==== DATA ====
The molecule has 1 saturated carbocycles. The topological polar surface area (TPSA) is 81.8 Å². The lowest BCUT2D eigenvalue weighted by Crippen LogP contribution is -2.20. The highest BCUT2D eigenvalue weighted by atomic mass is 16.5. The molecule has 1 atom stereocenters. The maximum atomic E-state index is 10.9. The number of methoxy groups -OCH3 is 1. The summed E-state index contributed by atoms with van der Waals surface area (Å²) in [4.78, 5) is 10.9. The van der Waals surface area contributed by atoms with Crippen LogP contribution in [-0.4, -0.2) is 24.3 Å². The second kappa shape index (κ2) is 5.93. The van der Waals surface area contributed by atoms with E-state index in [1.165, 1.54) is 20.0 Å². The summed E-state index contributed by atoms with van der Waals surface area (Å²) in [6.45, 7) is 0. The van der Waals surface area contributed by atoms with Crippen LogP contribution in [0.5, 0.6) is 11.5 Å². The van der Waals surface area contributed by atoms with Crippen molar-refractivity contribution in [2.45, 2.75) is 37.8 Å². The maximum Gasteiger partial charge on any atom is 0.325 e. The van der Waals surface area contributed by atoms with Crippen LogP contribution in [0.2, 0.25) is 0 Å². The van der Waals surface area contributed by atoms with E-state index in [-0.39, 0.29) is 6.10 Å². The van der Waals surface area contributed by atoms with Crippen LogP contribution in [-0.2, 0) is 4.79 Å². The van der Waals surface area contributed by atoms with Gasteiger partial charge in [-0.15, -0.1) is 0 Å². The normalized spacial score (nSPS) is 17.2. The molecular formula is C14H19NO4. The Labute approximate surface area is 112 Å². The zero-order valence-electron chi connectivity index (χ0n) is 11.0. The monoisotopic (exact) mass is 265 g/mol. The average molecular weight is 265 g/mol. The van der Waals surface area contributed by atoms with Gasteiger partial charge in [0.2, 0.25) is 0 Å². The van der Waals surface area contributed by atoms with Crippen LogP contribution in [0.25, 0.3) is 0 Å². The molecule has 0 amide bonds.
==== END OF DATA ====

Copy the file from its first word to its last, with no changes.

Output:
The molecule has 1 saturated carbocycles. The topological polar surface area (TPSA) is 81.8 Å². The lowest BCUT2D eigenvalue weighted by Crippen LogP contribution is -2.20. The highest BCUT2D eigenvalue weighted by atomic mass is 16.5. The molecule has 1 atom stereocenters. The maximum atomic E-state index is 10.9. The number of methoxy groups -OCH3 is 1. The summed E-state index contributed by atoms with van der Waals surface area (Å²) in [4.78, 5) is 10.9. The van der Waals surface area contributed by atoms with Crippen LogP contribution in [-0.4, -0.2) is 24.3 Å². The second kappa shape index (κ2) is 5.93. The van der Waals surface area contributed by atoms with E-state index in [1.165, 1.54) is 20.0 Å². The summed E-state index contributed by atoms with van der Waals surface area (Å²) in [6.45, 7) is 0. The van der Waals surface area contributed by atoms with Crippen LogP contribution in [0.5, 0.6) is 11.5 Å². The van der Waals surface area contributed by atoms with Crippen molar-refractivity contribution in [2.45, 2.75) is 37.8 Å². The maximum Gasteiger partial charge on any atom is 0.325 e. The van der Waals surface area contributed by atoms with Crippen LogP contribution in [0.2, 0.25) is 0 Å². The van der Waals surface area contributed by atoms with E-state index in [-0.39, 0.29) is 6.10 Å². The van der Waals surface area contributed by atoms with Crippen LogP contribution in [-0.2, 0) is 4.79 Å². The van der Waals surface area contributed by atoms with Gasteiger partial charge in [-0.15, -0.1) is 0 Å². The normalized spacial score (nSPS) is 17.2. The molecular formula is C14H19NO4. The Labute approximate surface area is 112 Å². The zero-order valence-electron chi connectivity index (χ0n) is 11.0. The monoisotopic (exact) mass is 265 g/mol. The average molecular weight is 265 g/mol. The van der Waals surface area contributed by atoms with Gasteiger partial charge in [0.2, 0.25) is 0 Å². The van der Waals surface area contributed by atoms with Crippen LogP contribution in [0.25, 0.3) is 0 Å². The molecule has 0 amide bonds.